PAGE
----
Education Secretary William J. Bennett rode in the back of a yellow D.C. school bus yesterday, singing "Battle Hymn of the Republic" in a loud baritone as he shepherded 23 sixth graders from Washington's Amidon School on a field trip to the Lincoln Memorial.

On a blustery morning, Bennett walked quickly with the class up the memorial's 58 steps. Then he led the group in reading the Gettysburg Address and the last paragraph of Lincoln's Second Inaugural, which are carved on the memorial walls.

When the class paused in front of Lincoln's statue, Bennett pointed to a pigeon on Lincoln's hand.

When the class walked back down to the bus, he stopped at the spot where the Rev. Martin Luther King Jr. gave his "I Have a Dream" speech in 1963, and talked about that.

For Bennett, who has taught 15 classes around the country since September, it was his field trip as secretary of Education.

For the students, whom Bennett also plied with cookies and cocoa in an Education Department conference room, it turned out to be "lots of fun," said Sheree Way, 11.

"And I learned a lot about Lincoln I didn't know," she added.

Before the trip, Bennett spent about 15 minutes in a sixth grade classroom at Amidon, 4th and I streets SW, peppering the group with questions about Lincoln. There were more questions as well as singing on the bus, still more questions and discussion afterwards along with the cocoa.

At one point on the bus, teacher Connie Norman had the pupils turn the tables on Bennett, telling him what they had learned about him. "Born in Brooklyn, July 1, 1943," some students shouted. "Age 42," they continued, as Bennett winced.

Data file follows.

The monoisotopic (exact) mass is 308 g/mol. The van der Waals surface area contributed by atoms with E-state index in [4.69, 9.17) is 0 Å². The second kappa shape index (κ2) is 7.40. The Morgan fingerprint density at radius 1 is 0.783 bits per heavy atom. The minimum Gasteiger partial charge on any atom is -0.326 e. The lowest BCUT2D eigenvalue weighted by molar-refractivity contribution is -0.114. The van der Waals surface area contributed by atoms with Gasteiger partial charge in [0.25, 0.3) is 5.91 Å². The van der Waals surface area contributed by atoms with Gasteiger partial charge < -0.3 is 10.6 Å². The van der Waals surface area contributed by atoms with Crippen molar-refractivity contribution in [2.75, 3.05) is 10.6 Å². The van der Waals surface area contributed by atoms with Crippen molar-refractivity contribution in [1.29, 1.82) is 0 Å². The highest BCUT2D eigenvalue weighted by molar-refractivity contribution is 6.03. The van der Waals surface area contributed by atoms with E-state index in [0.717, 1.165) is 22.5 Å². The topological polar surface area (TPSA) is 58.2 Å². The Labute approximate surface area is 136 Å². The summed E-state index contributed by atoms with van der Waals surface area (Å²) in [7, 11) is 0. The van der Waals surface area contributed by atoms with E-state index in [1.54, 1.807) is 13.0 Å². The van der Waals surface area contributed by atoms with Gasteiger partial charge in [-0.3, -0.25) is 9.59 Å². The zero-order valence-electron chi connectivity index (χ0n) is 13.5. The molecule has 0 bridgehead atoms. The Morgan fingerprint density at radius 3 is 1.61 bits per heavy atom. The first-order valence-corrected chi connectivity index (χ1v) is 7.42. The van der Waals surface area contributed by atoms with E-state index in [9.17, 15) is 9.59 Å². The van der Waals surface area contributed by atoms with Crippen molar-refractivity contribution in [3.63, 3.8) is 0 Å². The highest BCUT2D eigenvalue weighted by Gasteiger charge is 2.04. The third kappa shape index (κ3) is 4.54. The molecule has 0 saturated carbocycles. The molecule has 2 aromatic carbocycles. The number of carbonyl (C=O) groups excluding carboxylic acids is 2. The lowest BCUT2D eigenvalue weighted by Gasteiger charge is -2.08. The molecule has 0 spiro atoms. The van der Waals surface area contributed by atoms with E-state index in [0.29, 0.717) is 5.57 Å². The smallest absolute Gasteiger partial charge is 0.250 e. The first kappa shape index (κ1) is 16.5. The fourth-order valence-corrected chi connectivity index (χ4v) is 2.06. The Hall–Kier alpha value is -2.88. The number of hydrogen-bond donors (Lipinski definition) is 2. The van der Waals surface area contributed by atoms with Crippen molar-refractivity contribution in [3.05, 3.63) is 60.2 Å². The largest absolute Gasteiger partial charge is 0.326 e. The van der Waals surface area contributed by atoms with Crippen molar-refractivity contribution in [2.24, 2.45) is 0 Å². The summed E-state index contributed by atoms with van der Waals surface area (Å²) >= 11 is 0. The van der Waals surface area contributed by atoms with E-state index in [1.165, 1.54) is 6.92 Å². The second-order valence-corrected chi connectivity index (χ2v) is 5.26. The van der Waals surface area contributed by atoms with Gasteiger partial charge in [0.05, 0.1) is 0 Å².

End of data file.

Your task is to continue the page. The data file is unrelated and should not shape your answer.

"What are his hobbies?" Norman asked.

"Sports, mountain climbing, studying ancient Greek, teaching," the students answered.

"And rock and roll," one student said.

"What? Do you all work for the FBI?" Bennett responded. "That's very impressive."

"I wish you'd remember my good singing voice," he added later, "And you should see my dancing."

"Do you breakdance?" one girl asked.

"No," Bennett said. "But when I dance I break things."

"He sounded like he loved doing it," Norman said later, "and he showed it . . . . You can't fake it with kids."

Bennett explained he gets "a great charge" from teaching. "And it reminds me that this is the ultimate bottom line of what we're doing. It's a good thing for a secretary of Education not just to talk about education but to educate."

He said he also wanted to make a few points about the curriculum by teaching the classics of American history.

Norman said the class had been studying about Lincoln and his speeches for several days before the field trip. They could answer many of Bennett's questions. But when some stumped the students, Bennett asked more and then explained.

He also read Civil War era newspaper editorials attacking Lincoln, told some of Lincoln's jokes making fun of himself and recommended a Lincoln biography by Stephen Oates.

"I want to thank you for teaching us a pretty great lesson," student Darryl James told Bennett.

"This stuff still works," Bennett said to a reporter later. "These are American kids and they need to know our roots.